Degree   HC, B, IT, CJ, OTH   ACICS (7)   12/31/06   30,500

Bryman College, Alhambra, CA

  Diploma   HC, B   ACCSCT (8)   08/01/04 (2)   42,222

Bryman College, Anaheim, CA

  Diploma   HC   ACCSCT   04/01/07   28,940

Bryman College, Everett, WA

  Diploma   HC   ACICS   12/31/06   9,500

Bryman College, Gardena, CA

  Diploma   HC   ACCSCT   05/01/07   22,152

Bryman College, Hayward, CA

  Diploma   HC, B   ACCSCT   10/01/06   20,000

Bryman College, Los Angeles, CA

  Diploma   HC   ACCSCT   11/01/05   22,591

Bryman College, Lynnwood, WA

  Diploma   HC   ACCSCT   06/01/04 (2)   24,843

Bryman College, New Orleans, LA

  Diploma   HC   ACCSCT   11/01/06   19,939

Bryman College, Ontario, CA

  Diploma   HC, B   ACCSCT   10/01/08   21,471

Bryman College, Port Orchard, WA

  Diploma   HC   ACICS   12/31/06   27,684

Bryman College, Renton, WA

  Diploma   HC   ACCSCT   05/01/07   41,760

Bryman College, Reseda, CA

  Diploma   HC   ACCSCT   11/01/06   33,686

Bryman College, San Bernardino, CA

  Diploma   HC, B   ACICS   12/31/05   24,158

Bryman College, San Francisco, CA

  Diploma   HC   ACCSCT   05/01/07   30,691

Bryman College, San Jose, CA

  Diploma   HC   ACCSCT   01/01/08   27,906

Bryman College, Tacoma, WA

  Diploma   HC   ACICS   12/31/06   21,330

Bryman College, Torrance, CA

  Diploma   HC   ACCSCT   05/04/04 (2)   7,399

Bryman College, West Los Angeles, CA

  Diploma   HC, B, OTH   ACCSCT   05/01/04 (2)   31,340

Bryman College, Whittier, CA

  Diploma   HC, B   ACCSCT   08/01/05   21,030

Bryman Institute, Brighton, MA

  Diploma   HC   ACCSCT   11/01/06   26,022

Bryman Institute, Chelsea, MA

  Diploma   HC   ACCSCT   04/05/06   30,527

Bryman Institute, Eagan, MN

  Diploma   HC   ACCSCT   06/16/06   23,740

Duff’s Business Institute, Pittsburgh, PA

  Degree   HC, B, IT, CJ   ACICS   12/31/04   39,090

Everest College, Phoenix, AZ

  Degree   B, IT, CJ   NCA (9)   2008   28,251

Everest College, Rancho Cucamonga, CA

  Degree   B, IT, CJ   ACICS   12/31/04   28,556

Everest College, Mid Cities, TX

  Degree   B, IT, CJ   ACICS   12/31/04   21,500

Everest College, Dallas, TX

  Degree   B, IT, CJ   ACICS   12/31/04   22,934

 

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U.S. Schools and Colleges


 

Primarily
Degree/Diploma
Granting


 

Principal

Curricula


 

Accrediting
Agency


  Expiration of
Accreditation


   Square
Footage


FMU, Brandon, FL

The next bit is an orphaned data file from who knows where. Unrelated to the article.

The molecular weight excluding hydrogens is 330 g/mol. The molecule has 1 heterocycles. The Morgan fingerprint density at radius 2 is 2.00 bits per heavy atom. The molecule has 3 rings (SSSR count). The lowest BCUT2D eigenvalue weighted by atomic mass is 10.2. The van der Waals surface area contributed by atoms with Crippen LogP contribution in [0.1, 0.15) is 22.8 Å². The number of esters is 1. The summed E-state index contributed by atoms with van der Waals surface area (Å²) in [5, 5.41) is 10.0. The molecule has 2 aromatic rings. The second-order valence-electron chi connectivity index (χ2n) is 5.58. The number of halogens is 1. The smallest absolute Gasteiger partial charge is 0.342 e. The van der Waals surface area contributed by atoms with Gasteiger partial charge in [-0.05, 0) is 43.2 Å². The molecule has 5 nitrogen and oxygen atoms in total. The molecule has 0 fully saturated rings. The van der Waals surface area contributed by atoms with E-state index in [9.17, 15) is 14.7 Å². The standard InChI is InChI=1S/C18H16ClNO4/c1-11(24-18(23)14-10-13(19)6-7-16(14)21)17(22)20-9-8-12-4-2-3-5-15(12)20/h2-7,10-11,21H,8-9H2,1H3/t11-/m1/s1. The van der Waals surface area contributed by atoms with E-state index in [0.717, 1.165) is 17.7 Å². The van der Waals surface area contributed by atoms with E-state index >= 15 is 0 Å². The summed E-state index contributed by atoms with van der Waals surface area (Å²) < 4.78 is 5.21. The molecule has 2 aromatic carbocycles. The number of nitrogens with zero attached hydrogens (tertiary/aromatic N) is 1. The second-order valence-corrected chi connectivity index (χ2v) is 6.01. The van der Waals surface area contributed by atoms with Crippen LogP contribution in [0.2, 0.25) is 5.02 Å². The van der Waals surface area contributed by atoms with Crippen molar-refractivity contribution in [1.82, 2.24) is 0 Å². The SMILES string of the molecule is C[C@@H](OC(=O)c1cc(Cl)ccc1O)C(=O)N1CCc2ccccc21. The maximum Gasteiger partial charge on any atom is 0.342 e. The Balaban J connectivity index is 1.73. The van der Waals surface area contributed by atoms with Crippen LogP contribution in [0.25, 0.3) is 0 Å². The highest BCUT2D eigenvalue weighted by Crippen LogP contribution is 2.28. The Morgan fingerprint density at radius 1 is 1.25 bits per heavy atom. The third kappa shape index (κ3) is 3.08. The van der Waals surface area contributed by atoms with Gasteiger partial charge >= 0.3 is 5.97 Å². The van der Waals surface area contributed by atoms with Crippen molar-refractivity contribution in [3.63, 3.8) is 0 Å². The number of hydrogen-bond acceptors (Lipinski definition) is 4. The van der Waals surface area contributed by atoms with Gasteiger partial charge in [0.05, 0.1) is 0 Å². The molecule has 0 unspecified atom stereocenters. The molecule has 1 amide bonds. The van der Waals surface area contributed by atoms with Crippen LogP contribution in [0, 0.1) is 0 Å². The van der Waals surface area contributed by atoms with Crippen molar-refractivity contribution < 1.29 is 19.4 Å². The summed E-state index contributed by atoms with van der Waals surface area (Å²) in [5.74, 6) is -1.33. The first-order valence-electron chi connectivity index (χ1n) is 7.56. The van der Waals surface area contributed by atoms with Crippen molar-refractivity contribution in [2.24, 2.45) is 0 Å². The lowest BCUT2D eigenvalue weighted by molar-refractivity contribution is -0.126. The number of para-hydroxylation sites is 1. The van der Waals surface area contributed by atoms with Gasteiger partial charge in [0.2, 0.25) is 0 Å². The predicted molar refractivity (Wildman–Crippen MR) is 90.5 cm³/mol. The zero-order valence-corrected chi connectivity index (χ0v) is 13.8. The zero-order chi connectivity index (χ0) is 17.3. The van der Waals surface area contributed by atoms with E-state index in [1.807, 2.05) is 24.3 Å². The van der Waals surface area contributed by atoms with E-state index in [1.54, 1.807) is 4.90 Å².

Degree   HC, B, IT, CJ   ACICS   12/31/06    49,368

FMU, Pompano Beach, FL

  Degree   HC, B, IT, CJ, OTH   ACICS   12/31/09    53,140

FMU, Jacksonville, FL

  Degree   HC, B, IT, CJ   ACICS   12/31/07    27,775

FMU, Lakeland, FL

  Degree   HC, B, IT, CJ   ACICS   12/31/07    30,428

FMU, Melbourne, FL (4)

  Degree   HC, B, IT, CJ, OTH   ACICS   12/31/07    25,819

FMU, Orange Park-Jacksonville, FL

  Degree   HC, B, CJ   ACICS   06/30/05    28,000

FMU, Orlando (North), FL

  Degree   HC, B, IT, CJ, OTH   ACICS   12/31/07    46,009

FMU, Orlando (South), FL

  Degree   HC, B, IT, CJ   ACICS   12/31/07    59,927

FMU, Pinellas, FL

  Degree   HC, B, IT, CJ   ACICS   12/31/07    33,848

FMU, Tampa, FL (4)

  Degree   HC, B, IT, CJ, OTH   ACICS   12/31/06    39,432

Georgia Medical Institute, Atlanta, GA

  Diploma   HC   ABHES (10)   12/31/04    26,945

Georgia Medical Institute, Dekalb, GA

  Diploma   HC, B   ACCSCT   08/01/05    18,000

Georgia Medical Institute, Jonesboro, GA

  Diploma   HC   ABHES   12/31/04    35,695

Georgia Medical Institute, Marietta, GA

  Diploma   HC   ABHES   12/31/04    24,959

Georgia Medical Institute, Norcross, GA

  Diploma   HC   ACCSCT   03/01/05    19,397

Kee Business College, Chesapeake, VA

  Diploma   HC, B   ACICS   12/31/04    26,920

Kee Business College, Newport News, VA

  Diploma   HC, B   ACICS   12/31/04    16,215

Las Vegas College, Henderson, NV

  Degree   B, CJ   ACICS   06/30/05    31,578

Las Vegas College, Las Vegas, NV

  Degree   HC, B, IT, CJ   ACICS   12/31/04    36,070

Mountain West College, Salt Lake City, UT

  Degree   HC, B, IT, CJ, OTH   ACICS   12/31/04    24,200

National Institute of Technology, Austin, TX

  Diploma   HC, B, IT   ACCSCT   11/07/04    51,933

National Institute of Technology, Cross Lanes, WV

  Diploma   HC, B, IT   ACCSCT   11/01/06    26,750

National Institute of Technology, Dearborn, MI

  Diploma   HC, IT   ACCSCT   03/01/08    22,129

National Institute of Technology, Detroit, MI

  Diploma   HC   ACCSCT   01/01/06    23,676

National Institute of Technology, Houston (Greenspoint), TX

  Diploma   HC, B   ACCSCT   02/07/07    23,648

National Institute of Technology, Houston (Bissonet), TX

  Diploma   HC   ACCSCT   07/16/06    28,494

National Institute of Technology, Houston (Hobby), TX

  Diploma   HC, B   ACCSCT   08/01/08    26,382

National Institute of Technology, Houston (Galleria), TX

  Diploma   HC, B, IT   ACCSCT   11/01/05    20,585

National Institute of Technology, Long Beach, CA

  Diploma   HC, B, IT, OTH   ACCSCT   07/01/08    42,712

National Institute of Technology, San Antonio, TX

  Diploma   HC, B, IT   ACCSCT   08/01/06    60,245

 

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U.S. Schools and Colleges


 

Primarily
Degree/Diploma